Restore the “Heart” of the Home


***image1***Our kitchens are the space in our homes where life really takes place. We cook, we eat, we communicate and schedule here. Thus, it should be an inviting and comforting environment. With our busy lifestyles, however, our kitchens can become overstocked and even neglected. Read on and see how to ‘Restore the Heart of the Home."


Q. My kitchen countertops are covered with appliances, papers and other clutter! I am overwhelmed and can’t even think about planning a meal much less cooking one. What can I do?
A. Your kitchen needs a bit of nurturing to bring it back to the place of nourishment your family needs.

If your countertops are cluttered with appliances and utensils, take 15 to 20 minutes to evaluate what you are really using. If you have some appliances you need only for special recipes or occasions, consider storing them in a cabinet or pantry. You won’t forget them and you will appreciate their function when you do decide to spend an afternoon baking or when you’re ready to enjoy an early morning smoothie. Any that you haven’t used in at least six months might need to find a new home. Lovingly donate these to your favorite charity or your local soup kitchen. 

Put knives in a knife block; suspend (if possible) utensils and pots and pans from strong hooks or an appliance rack. By displaying kitchenware you create a positive and nurturing environment.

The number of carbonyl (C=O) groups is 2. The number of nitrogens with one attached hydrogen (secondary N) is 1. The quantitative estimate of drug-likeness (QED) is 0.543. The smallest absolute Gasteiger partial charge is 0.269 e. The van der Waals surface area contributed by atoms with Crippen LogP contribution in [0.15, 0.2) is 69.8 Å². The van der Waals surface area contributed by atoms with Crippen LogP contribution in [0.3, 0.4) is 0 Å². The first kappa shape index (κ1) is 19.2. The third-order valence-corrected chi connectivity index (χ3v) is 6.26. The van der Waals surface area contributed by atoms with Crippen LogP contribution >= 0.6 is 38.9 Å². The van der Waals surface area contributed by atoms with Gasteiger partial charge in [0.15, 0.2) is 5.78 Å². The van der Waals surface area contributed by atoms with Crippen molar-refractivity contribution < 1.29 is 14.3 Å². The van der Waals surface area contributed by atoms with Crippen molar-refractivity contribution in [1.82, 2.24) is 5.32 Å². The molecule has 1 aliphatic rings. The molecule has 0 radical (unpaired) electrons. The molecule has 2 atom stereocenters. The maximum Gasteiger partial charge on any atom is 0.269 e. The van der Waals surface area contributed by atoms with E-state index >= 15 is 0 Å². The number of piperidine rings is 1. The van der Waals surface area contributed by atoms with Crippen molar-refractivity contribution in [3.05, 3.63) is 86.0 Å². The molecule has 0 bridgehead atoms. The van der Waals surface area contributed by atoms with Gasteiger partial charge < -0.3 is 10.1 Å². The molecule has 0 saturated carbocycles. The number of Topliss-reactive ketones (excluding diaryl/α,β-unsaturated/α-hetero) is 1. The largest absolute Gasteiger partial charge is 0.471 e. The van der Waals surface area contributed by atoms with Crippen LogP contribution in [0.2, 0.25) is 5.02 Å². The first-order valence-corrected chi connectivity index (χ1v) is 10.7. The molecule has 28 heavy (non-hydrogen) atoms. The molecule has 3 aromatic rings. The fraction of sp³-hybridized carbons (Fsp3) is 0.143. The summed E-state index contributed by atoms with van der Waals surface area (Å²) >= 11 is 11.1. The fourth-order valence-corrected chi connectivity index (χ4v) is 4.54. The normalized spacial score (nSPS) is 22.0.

As far as paper goes, mail, school stuff and other paperwork should be in a dedicated family center and not on the counter tops where food is prepared.


Q. I have enough canned and packaged goods in my pantry to feed the neighborhood. Life is so busy that I am running to the store too often ‘thinking’ we are out of something.  It is out of control—help!
A. Help is here. First of all, think about your shopping habits. When at the grocery store, or as my dear Dad calls it, the ‘food store’, do you have a list or do you simply try to remember what you need? 

If you find yourself coming home from shopping only to find that you already have two or three unopened bottles of ketchup, then it is time evaluate your methods. Try to stick to your shopping list-- the things you need for meal preparation for the week. 

Also, give yourself permission to spend 30 minutes or so to inventory your pantry, then cull out the excess and bag it up for charity relief—always a relevant cause. Make both literal and mental notes of what you do use on a regular basis and plan one day a week to see what really needs stocking up on (then add it to your grocery list). With this being hurricane season, we do tend to overstock, but as November ends, consider your surplus as charity and help those less fortunate. It will make you feel good and free up your own pantry space.


Q. We recently moved into a new home and, with a busy family life, our boxes were emptied and simply stuffed into whatever space was available. My husband and I would be much happier if we had some type of organization to our home. What can we do? We are pretty organized, but this move was a mess and ‘stuff’ was placed wherever! I want my kitchen back, but the space is different!